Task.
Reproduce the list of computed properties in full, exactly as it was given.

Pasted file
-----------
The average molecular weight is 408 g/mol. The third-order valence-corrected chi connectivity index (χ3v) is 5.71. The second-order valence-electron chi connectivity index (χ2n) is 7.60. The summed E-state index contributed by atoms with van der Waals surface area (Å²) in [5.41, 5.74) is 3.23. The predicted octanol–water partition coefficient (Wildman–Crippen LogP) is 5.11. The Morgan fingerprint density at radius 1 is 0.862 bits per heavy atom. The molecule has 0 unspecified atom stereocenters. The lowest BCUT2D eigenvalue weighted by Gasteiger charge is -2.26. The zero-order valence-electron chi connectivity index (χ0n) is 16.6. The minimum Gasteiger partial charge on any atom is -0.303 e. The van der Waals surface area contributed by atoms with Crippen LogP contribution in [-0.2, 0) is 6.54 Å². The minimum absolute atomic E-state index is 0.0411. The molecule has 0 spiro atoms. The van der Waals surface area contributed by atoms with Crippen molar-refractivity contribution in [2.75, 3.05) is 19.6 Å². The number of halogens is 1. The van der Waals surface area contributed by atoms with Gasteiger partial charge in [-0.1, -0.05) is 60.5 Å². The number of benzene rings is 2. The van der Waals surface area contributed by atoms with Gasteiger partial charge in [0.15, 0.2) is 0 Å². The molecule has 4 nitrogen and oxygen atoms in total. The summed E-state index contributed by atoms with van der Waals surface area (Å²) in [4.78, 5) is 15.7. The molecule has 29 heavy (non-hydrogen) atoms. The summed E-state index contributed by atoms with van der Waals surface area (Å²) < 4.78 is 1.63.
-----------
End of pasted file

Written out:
The average molecular weight is 408 g/mol. The third-order valence-corrected chi connectivity index (χ3v) is 5.71. The second-order valence-electron chi connectivity index (χ2n) is 7.60. The summed E-state index contributed by atoms with van der Waals surface area (Å²) in [5.41, 5.74) is 3.23. The predicted octanol–water partition coefficient (Wildman–Crippen LogP) is 5.11. The Morgan fingerprint density at radius 1 is 0.862 bits per heavy atom. The molecule has 0 unspecified atom stereocenters. The lowest BCUT2D eigenvalue weighted by Gasteiger charge is -2.26. The zero-order valence-electron chi connectivity index (χ0n) is 16.6. The minimum Gasteiger partial charge on any atom is -0.303 e. The van der Waals surface area contributed by atoms with Crippen LogP contribution in [-0.2, 0) is 6.54 Å². The minimum absolute atomic E-state index is 0.0411. The molecule has 0 spiro atoms. The van der Waals surface area contributed by atoms with Crippen molar-refractivity contribution in [2.75, 3.05) is 19.6 Å². The number of halogens is 1. The van der Waals surface area contributed by atoms with Gasteiger partial charge in [-0.1, -0.05) is 60.5 Å². The number of benzene rings is 2. The van der Waals surface area contributed by atoms with Gasteiger partial charge in [0.15, 0.2) is 0 Å². The molecule has 4 nitrogen and oxygen atoms in total. The summed E-state index contributed by atoms with van der Waals surface area (Å²) in [4.78, 5) is 15.7. The molecule has 29 heavy (non-hydrogen) atoms. The summed E-state index contributed by atoms with van der Waals surface area (Å²) < 4.78 is 1.63.